But then again, I'd be begging for a part time job at MacDonald's instead of voluntarily retiring two years ago at the age of 67.
😎
 

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Henk, stop throwing more common sense crap into the game.
 

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Discussion Starter #15
My wife is a graduate of Rutgers, she did an accelerated Nursing Bachelors of Science program (for students who already have a bachelors degree). She now has her masters in Nursing and is a Nurse Practitioner. Making her a Black woman with 2 undergraduate degrees, and a masters. Rutgers sure is a terrible school...
I'm going to assume both you and your wife, are not twenty-somethings, and went through college without all this "Lowering Of The Bar" stuff.

I don't remember if you specified what you do for a living, but I got the idea you're a professional person.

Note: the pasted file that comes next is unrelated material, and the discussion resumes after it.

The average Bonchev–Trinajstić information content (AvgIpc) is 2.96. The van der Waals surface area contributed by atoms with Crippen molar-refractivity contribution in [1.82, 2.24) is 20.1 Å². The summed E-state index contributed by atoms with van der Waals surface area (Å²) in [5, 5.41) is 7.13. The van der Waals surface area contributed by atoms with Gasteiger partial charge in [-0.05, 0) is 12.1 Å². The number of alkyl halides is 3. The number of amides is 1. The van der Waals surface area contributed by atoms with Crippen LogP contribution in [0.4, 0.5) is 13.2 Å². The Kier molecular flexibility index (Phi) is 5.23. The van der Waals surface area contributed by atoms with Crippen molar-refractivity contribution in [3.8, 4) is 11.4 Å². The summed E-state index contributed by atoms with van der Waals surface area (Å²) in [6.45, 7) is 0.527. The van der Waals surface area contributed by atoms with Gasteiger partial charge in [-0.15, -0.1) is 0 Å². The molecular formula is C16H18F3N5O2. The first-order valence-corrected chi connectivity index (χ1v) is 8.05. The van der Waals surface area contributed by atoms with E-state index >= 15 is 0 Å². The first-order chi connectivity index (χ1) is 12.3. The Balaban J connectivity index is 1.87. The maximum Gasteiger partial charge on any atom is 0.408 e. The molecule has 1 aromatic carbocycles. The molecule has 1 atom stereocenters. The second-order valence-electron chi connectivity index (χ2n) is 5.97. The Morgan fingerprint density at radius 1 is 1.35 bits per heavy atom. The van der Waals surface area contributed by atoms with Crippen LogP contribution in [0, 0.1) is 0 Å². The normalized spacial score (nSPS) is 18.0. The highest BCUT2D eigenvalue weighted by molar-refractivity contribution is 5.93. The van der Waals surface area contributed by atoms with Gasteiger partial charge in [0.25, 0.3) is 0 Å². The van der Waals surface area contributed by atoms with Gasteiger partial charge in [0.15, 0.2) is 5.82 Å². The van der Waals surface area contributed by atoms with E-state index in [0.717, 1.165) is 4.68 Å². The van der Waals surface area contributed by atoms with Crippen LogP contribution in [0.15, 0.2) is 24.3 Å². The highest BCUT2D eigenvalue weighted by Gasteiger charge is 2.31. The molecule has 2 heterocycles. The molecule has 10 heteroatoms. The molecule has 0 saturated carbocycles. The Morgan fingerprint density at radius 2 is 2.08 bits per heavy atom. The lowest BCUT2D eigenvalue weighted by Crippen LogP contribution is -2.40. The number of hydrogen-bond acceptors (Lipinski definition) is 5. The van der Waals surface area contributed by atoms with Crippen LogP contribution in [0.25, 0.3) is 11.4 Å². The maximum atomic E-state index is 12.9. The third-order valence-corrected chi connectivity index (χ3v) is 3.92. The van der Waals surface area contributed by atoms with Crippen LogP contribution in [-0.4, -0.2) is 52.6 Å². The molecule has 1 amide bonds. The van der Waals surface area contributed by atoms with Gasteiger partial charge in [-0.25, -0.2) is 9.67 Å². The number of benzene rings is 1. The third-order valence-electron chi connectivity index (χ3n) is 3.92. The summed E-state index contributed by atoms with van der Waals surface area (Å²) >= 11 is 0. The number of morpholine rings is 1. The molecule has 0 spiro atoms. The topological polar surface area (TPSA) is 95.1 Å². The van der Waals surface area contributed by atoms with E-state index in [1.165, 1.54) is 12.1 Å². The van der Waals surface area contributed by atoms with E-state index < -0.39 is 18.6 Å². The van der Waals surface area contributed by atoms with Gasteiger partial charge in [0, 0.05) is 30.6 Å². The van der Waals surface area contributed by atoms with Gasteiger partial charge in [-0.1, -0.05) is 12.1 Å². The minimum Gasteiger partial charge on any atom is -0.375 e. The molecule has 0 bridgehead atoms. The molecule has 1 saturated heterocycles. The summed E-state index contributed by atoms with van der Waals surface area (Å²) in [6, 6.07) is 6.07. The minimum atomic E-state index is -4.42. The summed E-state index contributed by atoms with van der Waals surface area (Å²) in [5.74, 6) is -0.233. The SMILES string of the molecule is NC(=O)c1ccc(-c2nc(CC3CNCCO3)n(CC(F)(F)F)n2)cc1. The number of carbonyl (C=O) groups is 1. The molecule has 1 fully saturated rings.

So I'd like to ask...
How do you & your wife feel, after accomplishing what you both did, seeing the bar lowered, allowing persons who perhaps don't have the mental wherewithal you both have, to attain the same degrees your wife, (And, I'm assuming yourself), have?
 

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Discussion Starter #16
So, we're easing the score. Why? Assuming we are lowering it for EVERYBODY there won't be a relative change in how many people of any kind of 'minority' will pass.

Damn it, I wish I had never paid attention in school because then I would not be burdened by questions like this.
🤢